‘Feels Like a Dream’: Teary Reunion for Freed Chinese Human Rights Lawyer and Family

April 27, 2020 Updated: April 28, 2020

Li Wenzu, the wife of Chinese human rights lawyer Wang Quanzhang, peered into the door peephole of her apartment in Beijing, one hand grabbing the door handle, the other holding on to the wall to keep her balance.

Wang was recently freed after serving a 4.5-year sentence on charges of “subverting state power”—a euphemism for activities not endorsed by the Chinese regime.

Li’s 7-year-old son Quanquan dashed back and forth as he swung his toy sword. As his father entered the room with his luggage, Quanquan hid behind the cabinet. Their gray-black cat fled at the sight of police who accompanied Wang.

It was the first time he came home after his release in April this year, after having served nearly 5 years in prison. The police had not allowed him to return home since he was freed.

The couple held each other for around two minutes in between sobs—with Quanquan soon in Wang’s arms.

A video recording of their reunion on April 27 was videotaped and shared on social media.

In an interview, Wang said he felt like he was in a “trance.” “Finally being able to hug my wife and kid—this once was a common routine, but it took five years for me to do so,” he said.

Holding her husband’s hand, Li looked around and briefly touched her brow. “It feels like a dream.”

Human Rights

Wang, 44, represented political activists, victims of land expropriation, and adherents of the persecuted spiritual group Falun Gong.

He was arrested in July 2015 as part of a nationwide crackdown on hundreds of Chinese rights defense lawyers and activists. After completing his prison term, Wang was released on April 5.

Authorities sent him directly into quarantine in his hometown of Jinan city in the eastern province of Shandong, with police stationed in the apartment hallway to monitor him, according to Wang.

When Li complained of abdominal pain on April 26 morning and was hospitalized for appendicitis, Wang called the police multiple times requesting permission to see her, and eventually hailed a taxi after several hours of waiting.

“I couldn’t wait any longer,” he told The Epoch Times. But at the highway entrance, masked plainclothes police officers caught up with him and took him to the police station.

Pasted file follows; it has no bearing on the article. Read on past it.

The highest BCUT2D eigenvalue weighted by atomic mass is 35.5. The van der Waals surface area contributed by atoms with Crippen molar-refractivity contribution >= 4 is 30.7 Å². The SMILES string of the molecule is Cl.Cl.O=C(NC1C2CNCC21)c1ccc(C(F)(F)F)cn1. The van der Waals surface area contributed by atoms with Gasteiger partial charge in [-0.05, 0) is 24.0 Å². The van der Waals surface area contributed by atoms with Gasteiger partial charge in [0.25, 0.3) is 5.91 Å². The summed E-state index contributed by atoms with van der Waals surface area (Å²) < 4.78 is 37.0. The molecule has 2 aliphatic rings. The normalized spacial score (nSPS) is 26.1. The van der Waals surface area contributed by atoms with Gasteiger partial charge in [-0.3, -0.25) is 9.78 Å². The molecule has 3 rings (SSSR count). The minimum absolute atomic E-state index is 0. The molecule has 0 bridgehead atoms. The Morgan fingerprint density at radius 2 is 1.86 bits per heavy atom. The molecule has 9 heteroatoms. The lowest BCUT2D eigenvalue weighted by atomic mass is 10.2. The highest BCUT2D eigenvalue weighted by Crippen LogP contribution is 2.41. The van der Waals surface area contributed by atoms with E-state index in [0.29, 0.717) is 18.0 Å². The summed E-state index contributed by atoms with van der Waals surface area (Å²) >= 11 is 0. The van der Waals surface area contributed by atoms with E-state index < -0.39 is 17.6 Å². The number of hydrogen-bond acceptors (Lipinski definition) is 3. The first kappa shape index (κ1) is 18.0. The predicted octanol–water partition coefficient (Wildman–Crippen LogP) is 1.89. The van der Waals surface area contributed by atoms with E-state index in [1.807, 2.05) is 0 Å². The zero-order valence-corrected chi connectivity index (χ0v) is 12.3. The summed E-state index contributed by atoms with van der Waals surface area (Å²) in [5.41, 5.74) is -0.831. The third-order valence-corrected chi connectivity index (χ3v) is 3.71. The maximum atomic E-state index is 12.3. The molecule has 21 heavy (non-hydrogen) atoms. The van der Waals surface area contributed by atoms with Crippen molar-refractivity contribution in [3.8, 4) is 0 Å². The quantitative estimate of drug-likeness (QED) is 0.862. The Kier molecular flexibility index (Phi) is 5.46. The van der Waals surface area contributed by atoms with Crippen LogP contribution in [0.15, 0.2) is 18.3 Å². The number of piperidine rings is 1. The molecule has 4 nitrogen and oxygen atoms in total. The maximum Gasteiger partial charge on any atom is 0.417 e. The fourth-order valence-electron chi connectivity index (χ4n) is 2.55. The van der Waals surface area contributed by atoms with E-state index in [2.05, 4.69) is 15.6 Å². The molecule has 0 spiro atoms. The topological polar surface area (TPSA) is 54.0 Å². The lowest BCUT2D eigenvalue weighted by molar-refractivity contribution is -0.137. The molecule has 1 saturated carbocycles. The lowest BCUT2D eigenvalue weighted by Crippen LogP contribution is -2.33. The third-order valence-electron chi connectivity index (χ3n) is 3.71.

They agreed to escort him to Beijing after a day of negotiation. Li was on an intravenous drip until the evening of April 26.

As his sister prepared a feast of dumplings in the kitchen, in accordance with Chinese customs for family reunions, Wang expressed appreciation to his wife for raising their child alone while he was incarcerated.

Wang will likely be under home isolation for another 21 days, as is mandatory for anyone who enters Beijing, as part of new city rules to prevent the CCP virus from spreading. Wang said he wants to enjoy this period of time and has not thought much further about what happens once his self-quarantine ends.

Prison Life

Wang spent nearly four years in pre-trial detention while the police continually denied visitation rights to his family. After a secret trial in January last year, the U.S. State Department issued a statement saying they were “troubled” by Wang’s treatment, including the lack of legal counsel by his choice.

Li and wives of other jailed human rights lawyers persisted in raising attention for his case, at one time shaving their heads in a symbolic protest against the Chinese regime’s “lawlessness”—the Chinese word for “hair” and “law” are homophones.

CHINA-POLITICS-RIGHTS
Li Wenzu has her head shaved to protest the detention of her husband and Chinese human rights lawyer Wang Quanzhang, detained during the 709 crackdown, in Beijing on Dec. 17, 2018. (Fred Dufour/AFP via Getty Images)

In June 2019, Li traveled 420 miles from Beijing to Linyi Prison in Shandong, where Wang was being held. In their first meeting since his arrest, Li said she was shocked to see his gaunt appearance, thin frame, darker skin tone, and the widening gap between his front teeth.

Li made frequent visits to Wang whenever she could, under the close watch of prison guards.

Wang told Hong Kong Cable Television that he never confessed to wrongdoing during his detention, adding that officials had handed him a notice depriving him of his political rights.

There’s “nothing to regret about,” he said to the broadcaster. “Other rights defenders have experienced [persecution], and so may I.”

In a recent interview with The Epoch Times following Wang’s release, Li said that Wang was suffering from an ear infection and had to press the phone closely to his ear during phone calls. She added that Wang’s memory had noticeably deteriorated since his time in prison.

“He tried to register a WeChat account yesterday, but just couldn’t remember the confirmation code. How many digits are there in a confirmation code?” Li said.

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